It had two sequels: Mercs (aka Senjō no Ōkami 2), released in 1989, and Wolf of the Battlefield: Commando 3, released in 2008. Both sequels featured cooperative play for up to three players.
Tropes used in Commando and its sequels:
- Anti-Frustration Features: The final boss mission in Mercs lets you try again after failing once, for free.FINAL MISSION FAILED, NO BONUSATTACK AGAIN
- Attract Mode: The original game is one of the very few arcade games made in the 1980s to not have a demo mode. It goes from the title screen, to the high score screen, to the "Player" screen (which shows your character's sprite, plus the point values needed to get an extra life), and back again.
- Bullet Hell: Sometimes. Having enemies fire steady streams of bullets on you can't be easy to avoid.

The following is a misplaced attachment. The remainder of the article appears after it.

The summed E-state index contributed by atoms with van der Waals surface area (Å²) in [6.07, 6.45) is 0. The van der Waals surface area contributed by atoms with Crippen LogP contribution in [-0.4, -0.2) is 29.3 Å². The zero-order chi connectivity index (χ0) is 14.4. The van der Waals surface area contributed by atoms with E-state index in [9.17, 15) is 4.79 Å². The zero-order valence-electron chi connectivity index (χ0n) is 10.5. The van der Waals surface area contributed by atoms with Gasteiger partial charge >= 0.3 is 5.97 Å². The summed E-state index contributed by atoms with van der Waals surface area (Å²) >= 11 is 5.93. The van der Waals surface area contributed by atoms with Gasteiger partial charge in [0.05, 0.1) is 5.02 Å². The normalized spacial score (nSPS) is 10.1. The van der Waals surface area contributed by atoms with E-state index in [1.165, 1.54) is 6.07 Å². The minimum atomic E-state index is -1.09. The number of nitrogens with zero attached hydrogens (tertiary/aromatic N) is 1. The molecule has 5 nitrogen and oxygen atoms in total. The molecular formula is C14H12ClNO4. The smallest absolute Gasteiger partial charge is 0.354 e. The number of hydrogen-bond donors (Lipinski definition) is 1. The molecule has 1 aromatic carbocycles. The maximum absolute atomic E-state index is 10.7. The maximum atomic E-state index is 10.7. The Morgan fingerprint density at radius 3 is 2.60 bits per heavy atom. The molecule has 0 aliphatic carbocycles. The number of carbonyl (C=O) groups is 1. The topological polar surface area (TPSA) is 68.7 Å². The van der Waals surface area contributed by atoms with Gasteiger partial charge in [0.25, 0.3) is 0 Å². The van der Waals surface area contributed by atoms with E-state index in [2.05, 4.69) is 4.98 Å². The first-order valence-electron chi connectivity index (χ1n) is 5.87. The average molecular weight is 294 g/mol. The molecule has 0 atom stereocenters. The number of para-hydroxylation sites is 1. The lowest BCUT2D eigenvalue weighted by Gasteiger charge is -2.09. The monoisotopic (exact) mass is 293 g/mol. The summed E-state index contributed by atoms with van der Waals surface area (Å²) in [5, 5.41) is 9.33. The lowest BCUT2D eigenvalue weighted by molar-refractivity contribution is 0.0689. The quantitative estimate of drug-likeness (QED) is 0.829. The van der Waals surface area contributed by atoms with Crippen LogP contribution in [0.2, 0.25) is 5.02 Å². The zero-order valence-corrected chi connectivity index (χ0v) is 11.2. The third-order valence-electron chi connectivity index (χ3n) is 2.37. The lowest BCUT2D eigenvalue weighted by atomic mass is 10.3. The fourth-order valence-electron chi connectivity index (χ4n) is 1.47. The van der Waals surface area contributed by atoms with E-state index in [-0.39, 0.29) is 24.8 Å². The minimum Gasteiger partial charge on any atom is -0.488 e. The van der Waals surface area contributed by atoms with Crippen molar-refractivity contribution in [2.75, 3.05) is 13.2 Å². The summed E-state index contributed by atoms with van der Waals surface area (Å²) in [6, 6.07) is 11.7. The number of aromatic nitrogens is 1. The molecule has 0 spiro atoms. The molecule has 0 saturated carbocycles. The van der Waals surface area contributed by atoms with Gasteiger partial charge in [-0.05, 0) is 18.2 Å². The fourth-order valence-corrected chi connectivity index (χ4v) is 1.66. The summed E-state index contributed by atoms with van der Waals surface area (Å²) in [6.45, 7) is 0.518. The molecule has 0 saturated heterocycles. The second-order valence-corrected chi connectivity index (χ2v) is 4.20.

- Excuse Plot: You're dropped down in a battlefield and kill everyone.
- Mooks, but no Bosses: In the first game, each section ends with a red uniformed general ordering his soldiers to attack, but he goes down in one shot just like all of the others. The second game, Mercs, adds some formal boss battles, though.
- More Dakka: When you get your hands on mounted machine guns or anti-aircraft guns.
- Nintendo Hard: One man versus the entire army—and they can kill you pretty easily.
- One-Hit-Point Wonder: Both you and your enemies. Averted in Mercs, where you have a health bar and can take a few hits before dying.
- One-Man Army: Even if you don't succeed, you'll have killed most of the Russian/unnamed African nation's army.
- Secret Underground Passage: The NES version adds hidden rooms you can find by throwing grenades into the right spots. Many of them have power-ups as well as POWs to rescue, but a few are trap rooms that you need to waste grenades finding the exit before you die from poison gas.
- Tank Goodness: Tanks are encountered throughout the series. You can even drive one in Mercs.